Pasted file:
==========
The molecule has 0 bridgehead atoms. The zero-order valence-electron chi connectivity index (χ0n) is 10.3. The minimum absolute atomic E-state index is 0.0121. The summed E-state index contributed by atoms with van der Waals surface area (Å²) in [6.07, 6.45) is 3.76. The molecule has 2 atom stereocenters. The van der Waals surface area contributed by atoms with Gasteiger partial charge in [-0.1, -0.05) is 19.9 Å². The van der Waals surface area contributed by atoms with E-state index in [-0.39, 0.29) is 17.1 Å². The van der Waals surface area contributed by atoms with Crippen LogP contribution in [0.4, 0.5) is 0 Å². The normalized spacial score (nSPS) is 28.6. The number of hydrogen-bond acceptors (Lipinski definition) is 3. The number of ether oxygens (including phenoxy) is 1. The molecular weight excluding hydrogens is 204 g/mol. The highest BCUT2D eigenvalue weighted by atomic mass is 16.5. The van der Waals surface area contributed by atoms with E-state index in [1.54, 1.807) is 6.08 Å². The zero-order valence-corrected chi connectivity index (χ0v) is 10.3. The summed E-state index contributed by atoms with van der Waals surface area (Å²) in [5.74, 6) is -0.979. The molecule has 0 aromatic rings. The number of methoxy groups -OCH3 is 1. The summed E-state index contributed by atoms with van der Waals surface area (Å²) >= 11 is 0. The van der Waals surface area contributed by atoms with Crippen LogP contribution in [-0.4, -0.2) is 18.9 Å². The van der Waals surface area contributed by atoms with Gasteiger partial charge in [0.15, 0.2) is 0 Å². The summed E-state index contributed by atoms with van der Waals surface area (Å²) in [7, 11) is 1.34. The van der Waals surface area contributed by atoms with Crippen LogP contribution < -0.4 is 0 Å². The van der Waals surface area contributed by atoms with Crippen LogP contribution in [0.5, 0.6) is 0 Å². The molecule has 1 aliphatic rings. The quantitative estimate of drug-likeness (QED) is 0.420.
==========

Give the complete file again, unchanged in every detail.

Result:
The molecule has 0 bridgehead atoms. The zero-order valence-electron chi connectivity index (χ0n) is 10.3. The minimum absolute atomic E-state index is 0.0121. The summed E-state index contributed by atoms with van der Waals surface area (Å²) in [6.07, 6.45) is 3.76. The molecule has 2 atom stereocenters. The van der Waals surface area contributed by atoms with Gasteiger partial charge in [-0.1, -0.05) is 19.9 Å². The van der Waals surface area contributed by atoms with E-state index in [-0.39, 0.29) is 17.1 Å². The van der Waals surface area contributed by atoms with Crippen LogP contribution in [0.4, 0.5) is 0 Å². The normalized spacial score (nSPS) is 28.6. The number of hydrogen-bond acceptors (Lipinski definition) is 3. The number of ether oxygens (including phenoxy) is 1. The molecular weight excluding hydrogens is 204 g/mol. The highest BCUT2D eigenvalue weighted by atomic mass is 16.5. The van der Waals surface area contributed by atoms with E-state index in [1.54, 1.807) is 6.08 Å². The zero-order valence-corrected chi connectivity index (χ0v) is 10.3. The summed E-state index contributed by atoms with van der Waals surface area (Å²) in [5.74, 6) is -0.979. The molecule has 0 aromatic rings. The number of methoxy groups -OCH3 is 1. The summed E-state index contributed by atoms with van der Waals surface area (Å²) >= 11 is 0. The van der Waals surface area contributed by atoms with Crippen LogP contribution in [-0.4, -0.2) is 18.9 Å². The van der Waals surface area contributed by atoms with Gasteiger partial charge in [0.15, 0.2) is 0 Å². The summed E-state index contributed by atoms with van der Waals surface area (Å²) in [7, 11) is 1.34. The van der Waals surface area contributed by atoms with Crippen LogP contribution < -0.4 is 0 Å². The van der Waals surface area contributed by atoms with Crippen LogP contribution in [0.5, 0.6) is 0 Å². The molecule has 1 aliphatic rings. The quantitative estimate of drug-likeness (QED) is 0.420.